Scientists from Nanyang Technological University, Singapore (NTU Singapore) have modelled the cradle-to-grave environmental impact of using different types of shopping bags and report that in cities like Singapore, single-use plastic bags (made from high-density polyethylene plastic) have a lower environmental footprint than single-use paper and multi-use cotton bags.
Reusable plastic bags made from polypropylene non-woven plastic were the most eco-friendly option, followed by single-use plastic bags.
The model revealed that cotton and kraft paper bags have relatively bigger environmental footprints due to their greater contribution to global warming and eco-toxicity potential in their production.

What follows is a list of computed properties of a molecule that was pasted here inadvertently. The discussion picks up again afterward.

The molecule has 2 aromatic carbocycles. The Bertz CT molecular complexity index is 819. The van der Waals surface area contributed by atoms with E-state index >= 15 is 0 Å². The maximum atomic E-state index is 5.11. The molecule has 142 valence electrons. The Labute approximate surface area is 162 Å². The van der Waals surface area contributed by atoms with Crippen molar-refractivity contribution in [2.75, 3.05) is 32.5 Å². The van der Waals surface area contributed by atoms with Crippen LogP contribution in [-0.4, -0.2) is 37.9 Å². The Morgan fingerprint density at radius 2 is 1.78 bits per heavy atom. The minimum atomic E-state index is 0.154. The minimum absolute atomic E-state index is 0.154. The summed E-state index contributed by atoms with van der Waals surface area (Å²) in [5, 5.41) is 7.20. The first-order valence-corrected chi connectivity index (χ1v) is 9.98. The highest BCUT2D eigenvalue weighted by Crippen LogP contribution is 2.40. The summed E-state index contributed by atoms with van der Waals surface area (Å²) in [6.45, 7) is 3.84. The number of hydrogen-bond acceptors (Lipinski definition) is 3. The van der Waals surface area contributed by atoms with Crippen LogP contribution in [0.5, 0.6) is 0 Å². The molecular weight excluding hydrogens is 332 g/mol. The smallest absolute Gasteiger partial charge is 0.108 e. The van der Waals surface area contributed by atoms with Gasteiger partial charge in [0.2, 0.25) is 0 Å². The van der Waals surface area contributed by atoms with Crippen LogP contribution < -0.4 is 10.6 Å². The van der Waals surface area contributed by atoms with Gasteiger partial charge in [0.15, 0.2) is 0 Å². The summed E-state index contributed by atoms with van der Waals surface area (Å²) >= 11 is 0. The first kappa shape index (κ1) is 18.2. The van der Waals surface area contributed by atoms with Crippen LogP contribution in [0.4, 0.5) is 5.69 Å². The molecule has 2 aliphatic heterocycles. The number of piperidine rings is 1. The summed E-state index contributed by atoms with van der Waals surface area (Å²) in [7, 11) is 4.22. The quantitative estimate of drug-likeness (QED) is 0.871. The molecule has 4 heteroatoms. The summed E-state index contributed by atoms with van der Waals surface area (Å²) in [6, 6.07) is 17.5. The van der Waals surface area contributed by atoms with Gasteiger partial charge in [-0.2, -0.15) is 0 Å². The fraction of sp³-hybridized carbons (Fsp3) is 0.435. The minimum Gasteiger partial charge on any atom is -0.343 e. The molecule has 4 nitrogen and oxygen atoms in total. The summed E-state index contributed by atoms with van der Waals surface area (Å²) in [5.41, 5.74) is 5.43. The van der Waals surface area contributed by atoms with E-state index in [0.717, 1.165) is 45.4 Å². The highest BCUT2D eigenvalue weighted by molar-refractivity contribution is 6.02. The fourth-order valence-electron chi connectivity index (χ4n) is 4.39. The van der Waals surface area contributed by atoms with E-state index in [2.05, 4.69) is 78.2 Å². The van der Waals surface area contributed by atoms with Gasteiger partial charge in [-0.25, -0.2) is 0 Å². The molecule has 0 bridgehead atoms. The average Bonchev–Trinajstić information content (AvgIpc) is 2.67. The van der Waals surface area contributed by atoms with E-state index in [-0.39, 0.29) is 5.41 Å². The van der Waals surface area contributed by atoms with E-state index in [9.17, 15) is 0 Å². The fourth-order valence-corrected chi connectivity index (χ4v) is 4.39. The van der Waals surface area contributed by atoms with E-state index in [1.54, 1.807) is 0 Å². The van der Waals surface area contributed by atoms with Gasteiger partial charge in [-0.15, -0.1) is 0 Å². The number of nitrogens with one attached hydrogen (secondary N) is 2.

However, the NTU team stressed that their model applied specifically to Singapore and might be applicable in cities such as Tokyo, Hong Kong, and Dubai. Reusable and single-use plastic bags would be a comparatively better environmental option only in these cities, due to the model’s focus on densely populated metropolitan areas that have waste management structures with similar end-of-life incineration facilities.
Read full story at NTU News